The National Prosecuting Authority made a presentation on its annual report. Figures were given in respect of the targets and achievements made by the NPA in relation to various areas and in respect of the courts. NPA defended its capacity to deliver, but also noted that there were serious funding constraints that affected its capacity to fill critical vacancies. On top of that, NPA would take 1%, 2% and 3% in budget cuts going forward, over the next three years under the Medium Term Expenditure Framework (MTEF). It also drew the attention of the Committee to a R1.6 billion judgement awarded against it by the Labour Court. It reported some progress in service delivery as well.
A DA Member asked why so many ANC Members were absent. The Committee asked questions surrounding the National Prosecuting Authority’s internal capacity, performance, funding and budget cuts. Some of the questions sought explanations regarding wide disparities in crime, enrolment and conviction rates in the country. The Committee also probed whether the absence of convictions in high profile corruption and commercial crime cases in the year under review was not an indication that the National Prosecuting Authority (NPA) lacked critical expertise. It also probed the controversial discontinuance of a number of other high profile cases such as the 'Amigos' Case.
National Prosecuting Authority (NPA) performance 2011/12: NPA briefing
Adv Thoko Majokweni, Acting Deputy National Director of Public Prosecutions, made the presentation. In respect of the performance overview of the NPA, it was stated that high conviction rates had been maintained in all courts; overall conviction rate was 88.8%. There had been Increase in number of cases finalised through alternative dispute resolution mechanism (ADRM) by 2.2%, from 129 846 in 2010/11 to 132 695 in 2011/12. All courts maintained a positive clearance ratio – disposing of more cases than enrolled. There had been a 12.2% reduction in number of cases withdrawn. The courts on the Backlog Court Project had finalised 15 886 backlog cases which contributed to the reduction in backlog of cases, at the end of the year the backlog was 34 926, 5.7% less than the 37 034 in 2010/11. About 6.4% more dockets were referred for decision. 650 677 dockets were dealt with which was a 5.4% increase. There was a 6.9% (70 630) increase in formal bail applications compared to the 66 046 applications dealt with during 2010/11. The target of 30 Thuthuzela Care Centres (TCCs) had been achieved & 52 sites (by March 2012) were providing services. Asset Forfeiture Unit (AFU) was slightly below target for number of cases due to focus on large corruption cases. There had been increased frozen assets by 0.8% to R553m which was11% above target. Also, AFU and courts had increased victims compensation by 125% to R126m (AFU R93.8m and courts R32m) which was 127% above target. It should be noted that no witnesses were harmed or threatened while in the witness protection programme.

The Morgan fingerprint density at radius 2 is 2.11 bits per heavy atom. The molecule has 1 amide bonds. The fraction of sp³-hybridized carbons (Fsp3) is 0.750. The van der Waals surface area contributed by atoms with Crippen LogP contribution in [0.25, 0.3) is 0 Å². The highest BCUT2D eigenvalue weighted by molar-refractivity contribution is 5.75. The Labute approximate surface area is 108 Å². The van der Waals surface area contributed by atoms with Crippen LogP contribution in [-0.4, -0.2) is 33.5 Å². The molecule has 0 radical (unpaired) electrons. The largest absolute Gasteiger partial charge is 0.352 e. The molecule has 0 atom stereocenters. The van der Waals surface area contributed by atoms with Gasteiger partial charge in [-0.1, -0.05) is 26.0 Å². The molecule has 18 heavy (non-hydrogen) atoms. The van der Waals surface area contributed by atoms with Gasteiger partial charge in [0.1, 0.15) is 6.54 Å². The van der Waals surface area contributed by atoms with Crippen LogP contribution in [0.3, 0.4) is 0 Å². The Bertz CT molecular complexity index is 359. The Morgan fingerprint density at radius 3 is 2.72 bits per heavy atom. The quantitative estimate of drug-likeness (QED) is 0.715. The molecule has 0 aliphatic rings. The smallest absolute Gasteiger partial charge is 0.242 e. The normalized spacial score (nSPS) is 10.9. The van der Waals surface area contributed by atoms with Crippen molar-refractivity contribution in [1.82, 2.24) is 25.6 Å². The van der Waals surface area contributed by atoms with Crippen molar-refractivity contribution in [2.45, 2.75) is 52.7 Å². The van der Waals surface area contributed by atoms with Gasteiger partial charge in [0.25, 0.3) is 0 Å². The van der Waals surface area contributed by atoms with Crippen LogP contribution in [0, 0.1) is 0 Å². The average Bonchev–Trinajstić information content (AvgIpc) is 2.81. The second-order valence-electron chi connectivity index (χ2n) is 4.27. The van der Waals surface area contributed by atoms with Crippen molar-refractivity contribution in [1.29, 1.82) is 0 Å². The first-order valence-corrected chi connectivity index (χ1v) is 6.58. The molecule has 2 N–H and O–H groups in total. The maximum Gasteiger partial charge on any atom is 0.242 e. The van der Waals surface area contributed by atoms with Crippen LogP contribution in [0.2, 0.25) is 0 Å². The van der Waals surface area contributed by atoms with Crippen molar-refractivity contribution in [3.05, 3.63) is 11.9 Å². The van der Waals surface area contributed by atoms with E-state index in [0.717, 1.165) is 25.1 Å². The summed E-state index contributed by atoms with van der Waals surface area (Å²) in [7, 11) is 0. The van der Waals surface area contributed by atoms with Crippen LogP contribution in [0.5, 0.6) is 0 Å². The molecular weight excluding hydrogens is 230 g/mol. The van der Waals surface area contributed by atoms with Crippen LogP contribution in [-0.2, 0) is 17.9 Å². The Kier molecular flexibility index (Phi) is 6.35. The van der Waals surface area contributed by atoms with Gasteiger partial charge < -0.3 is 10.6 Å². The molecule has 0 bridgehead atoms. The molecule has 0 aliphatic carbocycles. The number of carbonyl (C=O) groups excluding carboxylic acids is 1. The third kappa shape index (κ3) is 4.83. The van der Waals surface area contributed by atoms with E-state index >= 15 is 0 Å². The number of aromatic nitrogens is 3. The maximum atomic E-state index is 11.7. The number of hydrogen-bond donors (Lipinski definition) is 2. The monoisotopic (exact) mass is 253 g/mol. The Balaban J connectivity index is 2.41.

Adv Majokweni made submissions concerning the achievement of Estimates of National Expenditure (ENE) targets and indicators. She indicated areas in which the NPA had set down targets and the actual success rates in the achievement of these targets. These areas were in relation to public prosecutions; asset forfeiture; sexual offences; office for witness protection; number of criminal court cases in which a sentence of 10 years or more of direct imprisonment without the option of a fine was imposed; conviction rate on complex commercial crime; conviction rates on trio crimes; conviction rate of organised crime; conviction rate in sexual offences; number of backlogs in the Regional and High Courts; overall conviction rate; number of criminal court cases finalised including ADRM; number of new completed forfeiture cases ; number of witnesses harmed or threatened while on the witness protection programme; number of new freezing orders; and success rate overall for AFU cases.